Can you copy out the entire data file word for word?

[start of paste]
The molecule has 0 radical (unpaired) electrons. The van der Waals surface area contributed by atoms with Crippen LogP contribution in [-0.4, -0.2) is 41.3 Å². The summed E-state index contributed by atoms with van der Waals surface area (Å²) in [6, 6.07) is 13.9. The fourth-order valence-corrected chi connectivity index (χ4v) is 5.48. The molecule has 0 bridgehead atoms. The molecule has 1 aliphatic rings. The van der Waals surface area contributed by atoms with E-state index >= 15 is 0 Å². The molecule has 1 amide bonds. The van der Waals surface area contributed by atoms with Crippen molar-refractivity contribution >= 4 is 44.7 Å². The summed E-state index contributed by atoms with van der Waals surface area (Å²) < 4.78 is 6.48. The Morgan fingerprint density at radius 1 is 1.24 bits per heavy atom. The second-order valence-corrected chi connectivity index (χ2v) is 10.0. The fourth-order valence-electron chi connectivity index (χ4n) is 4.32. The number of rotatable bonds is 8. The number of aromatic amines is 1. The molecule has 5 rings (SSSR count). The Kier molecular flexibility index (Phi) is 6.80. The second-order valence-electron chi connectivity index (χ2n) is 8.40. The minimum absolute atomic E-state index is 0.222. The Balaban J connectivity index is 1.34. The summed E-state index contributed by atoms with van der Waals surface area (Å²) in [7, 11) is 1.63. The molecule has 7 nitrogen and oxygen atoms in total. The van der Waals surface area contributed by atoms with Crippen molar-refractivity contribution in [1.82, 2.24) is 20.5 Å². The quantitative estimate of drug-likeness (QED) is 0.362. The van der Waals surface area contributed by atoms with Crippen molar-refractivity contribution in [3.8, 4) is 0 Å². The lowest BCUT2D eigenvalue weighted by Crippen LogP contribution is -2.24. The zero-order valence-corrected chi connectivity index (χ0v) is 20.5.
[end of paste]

The molecule has 0 radical (unpaired) electrons. The van der Waals surface area contributed by atoms with Crippen LogP contribution in [-0.4, -0.2) is 41.3 Å². The summed E-state index contributed by atoms with van der Waals surface area (Å²) in [6, 6.07) is 13.9. The fourth-order valence-corrected chi connectivity index (χ4v) is 5.48. The molecule has 0 bridgehead atoms. The molecule has 1 aliphatic rings. The van der Waals surface area contributed by atoms with E-state index >= 15 is 0 Å². The molecule has 1 amide bonds. The van der Waals surface area contributed by atoms with Crippen molar-refractivity contribution >= 4 is 44.7 Å². The summed E-state index contributed by atoms with van der Waals surface area (Å²) < 4.78 is 6.48. The Morgan fingerprint density at radius 1 is 1.24 bits per heavy atom. The second-order valence-corrected chi connectivity index (χ2v) is 10.0. The fourth-order valence-electron chi connectivity index (χ4n) is 4.32. The number of rotatable bonds is 8. The number of aromatic amines is 1. The molecule has 5 rings (SSSR count). The Kier molecular flexibility index (Phi) is 6.80. The second-order valence-electron chi connectivity index (χ2n) is 8.40. The minimum absolute atomic E-state index is 0.222. The Balaban J connectivity index is 1.34. The summed E-state index contributed by atoms with van der Waals surface area (Å²) in [7, 11) is 1.63. The molecule has 7 nitrogen and oxygen atoms in total. The van der Waals surface area contributed by atoms with Crippen molar-refractivity contribution in [1.82, 2.24) is 20.5 Å². The quantitative estimate of drug-likeness (QED) is 0.362. The van der Waals surface area contributed by atoms with Crippen molar-refractivity contribution in [3.8, 4) is 0 Å². The lowest BCUT2D eigenvalue weighted by Crippen LogP contribution is -2.24. The zero-order valence-corrected chi connectivity index (χ0v) is 20.5.